St. Juliana was born to a wealthy Florentine family during one of the city’s most turbulent times.
Two parties, the Guelfs (supporters of the papacy) and the Ghibellines (supporters of the emperor) were in constant political and physical conflict. Having lost her father at an early age, Juliana was raised by her widowed mother and an uncle Alessio, one of the founders of the Servants of Mary (the Servites).
Though considered a great beauty, Juliana refused to marry, preferring to dedicate herself to the Lord’s work. She and some other women formed the female branch of the Servants of Mary, donning dark cloaks, rather than the sumptuous gowns of the other wealthy girls.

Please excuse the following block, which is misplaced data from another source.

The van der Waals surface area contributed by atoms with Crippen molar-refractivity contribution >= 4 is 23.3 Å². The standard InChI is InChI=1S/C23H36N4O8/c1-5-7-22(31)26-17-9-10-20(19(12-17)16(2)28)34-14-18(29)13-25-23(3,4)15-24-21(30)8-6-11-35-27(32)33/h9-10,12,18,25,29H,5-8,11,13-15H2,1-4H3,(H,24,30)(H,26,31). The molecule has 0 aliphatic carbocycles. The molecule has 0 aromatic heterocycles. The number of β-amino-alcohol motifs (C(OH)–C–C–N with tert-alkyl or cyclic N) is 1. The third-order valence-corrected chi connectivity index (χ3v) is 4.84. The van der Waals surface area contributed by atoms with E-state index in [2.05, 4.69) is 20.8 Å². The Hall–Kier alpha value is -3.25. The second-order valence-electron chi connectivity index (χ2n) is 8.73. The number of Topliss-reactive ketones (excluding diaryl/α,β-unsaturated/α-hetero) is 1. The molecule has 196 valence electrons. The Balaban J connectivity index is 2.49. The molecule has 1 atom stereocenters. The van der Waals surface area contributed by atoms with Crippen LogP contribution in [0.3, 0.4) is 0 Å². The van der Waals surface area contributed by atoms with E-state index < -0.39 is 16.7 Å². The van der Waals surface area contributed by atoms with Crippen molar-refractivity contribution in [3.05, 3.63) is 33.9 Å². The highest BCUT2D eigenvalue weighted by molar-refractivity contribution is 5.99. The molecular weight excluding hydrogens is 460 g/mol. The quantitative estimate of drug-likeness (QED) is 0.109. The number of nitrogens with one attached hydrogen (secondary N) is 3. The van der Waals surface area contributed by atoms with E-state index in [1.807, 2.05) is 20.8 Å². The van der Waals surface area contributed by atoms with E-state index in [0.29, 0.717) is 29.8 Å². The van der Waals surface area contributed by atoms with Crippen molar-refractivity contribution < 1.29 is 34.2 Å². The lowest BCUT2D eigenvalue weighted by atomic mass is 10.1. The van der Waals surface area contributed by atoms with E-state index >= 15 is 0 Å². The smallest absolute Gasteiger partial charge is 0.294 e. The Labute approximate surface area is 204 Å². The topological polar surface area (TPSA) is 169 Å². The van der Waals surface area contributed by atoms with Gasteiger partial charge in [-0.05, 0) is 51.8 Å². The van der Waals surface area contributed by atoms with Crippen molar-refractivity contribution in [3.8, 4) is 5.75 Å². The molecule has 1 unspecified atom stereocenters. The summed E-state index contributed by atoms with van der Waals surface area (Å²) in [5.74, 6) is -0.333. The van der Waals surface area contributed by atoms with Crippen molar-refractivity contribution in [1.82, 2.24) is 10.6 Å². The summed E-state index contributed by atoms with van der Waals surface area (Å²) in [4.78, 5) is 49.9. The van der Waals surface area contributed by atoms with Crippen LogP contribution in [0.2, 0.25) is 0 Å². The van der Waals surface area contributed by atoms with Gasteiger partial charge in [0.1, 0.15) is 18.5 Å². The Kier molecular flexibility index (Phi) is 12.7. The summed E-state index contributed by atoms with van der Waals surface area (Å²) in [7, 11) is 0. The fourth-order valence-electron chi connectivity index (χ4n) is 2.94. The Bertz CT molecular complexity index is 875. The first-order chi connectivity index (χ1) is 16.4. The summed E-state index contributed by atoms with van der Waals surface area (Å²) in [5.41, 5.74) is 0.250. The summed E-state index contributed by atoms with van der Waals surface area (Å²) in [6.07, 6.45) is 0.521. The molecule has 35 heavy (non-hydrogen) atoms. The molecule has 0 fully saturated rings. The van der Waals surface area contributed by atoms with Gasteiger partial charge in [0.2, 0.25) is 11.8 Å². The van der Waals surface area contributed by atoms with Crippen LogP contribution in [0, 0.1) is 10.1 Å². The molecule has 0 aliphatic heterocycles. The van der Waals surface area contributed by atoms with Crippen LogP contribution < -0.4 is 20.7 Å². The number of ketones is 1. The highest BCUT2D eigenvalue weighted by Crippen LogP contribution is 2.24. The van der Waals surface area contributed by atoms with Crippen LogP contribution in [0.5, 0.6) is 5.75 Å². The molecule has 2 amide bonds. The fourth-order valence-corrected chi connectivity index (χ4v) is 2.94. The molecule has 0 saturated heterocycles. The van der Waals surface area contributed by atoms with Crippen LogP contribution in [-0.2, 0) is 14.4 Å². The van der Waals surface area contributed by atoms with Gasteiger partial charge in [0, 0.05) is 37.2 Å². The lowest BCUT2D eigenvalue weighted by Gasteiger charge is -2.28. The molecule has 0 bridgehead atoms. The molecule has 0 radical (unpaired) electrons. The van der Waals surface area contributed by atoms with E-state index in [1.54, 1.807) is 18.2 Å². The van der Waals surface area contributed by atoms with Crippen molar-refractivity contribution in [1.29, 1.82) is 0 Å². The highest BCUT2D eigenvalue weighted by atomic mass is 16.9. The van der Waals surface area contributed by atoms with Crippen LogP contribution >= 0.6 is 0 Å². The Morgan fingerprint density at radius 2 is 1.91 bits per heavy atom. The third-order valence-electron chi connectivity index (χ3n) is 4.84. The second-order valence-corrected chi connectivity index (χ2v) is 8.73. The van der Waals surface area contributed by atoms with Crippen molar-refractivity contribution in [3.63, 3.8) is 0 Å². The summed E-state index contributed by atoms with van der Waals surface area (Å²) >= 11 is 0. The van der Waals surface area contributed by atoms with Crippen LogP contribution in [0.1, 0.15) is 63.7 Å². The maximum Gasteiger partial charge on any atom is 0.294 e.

They became known as the “Mantellate (cloak-covered ones). Together they served the poor and destitute, fasting completely on Wednesdays and Fridays and on Saturdays only taking bread and water. They became known also as the “pacemakers” of the city rife with vendettas.
Long suffering from digestive disease, Juliana eventually was unable to eat. Her last request was to be covered with a corporal with a host placed on top, as she was unable to ingest it. It is said that the host miraculously vanished and when her fellow sisters prepared her body for burial, they found the imprint of the Cross, like the one on the host, on her flesh. Thereafter, the Sisters of the order have included this symbol on their habit. St, Juliana was canonized in 1737 by Pope Clement XII.
Adapted by A.J. Valentini from www.franciscanmedia.org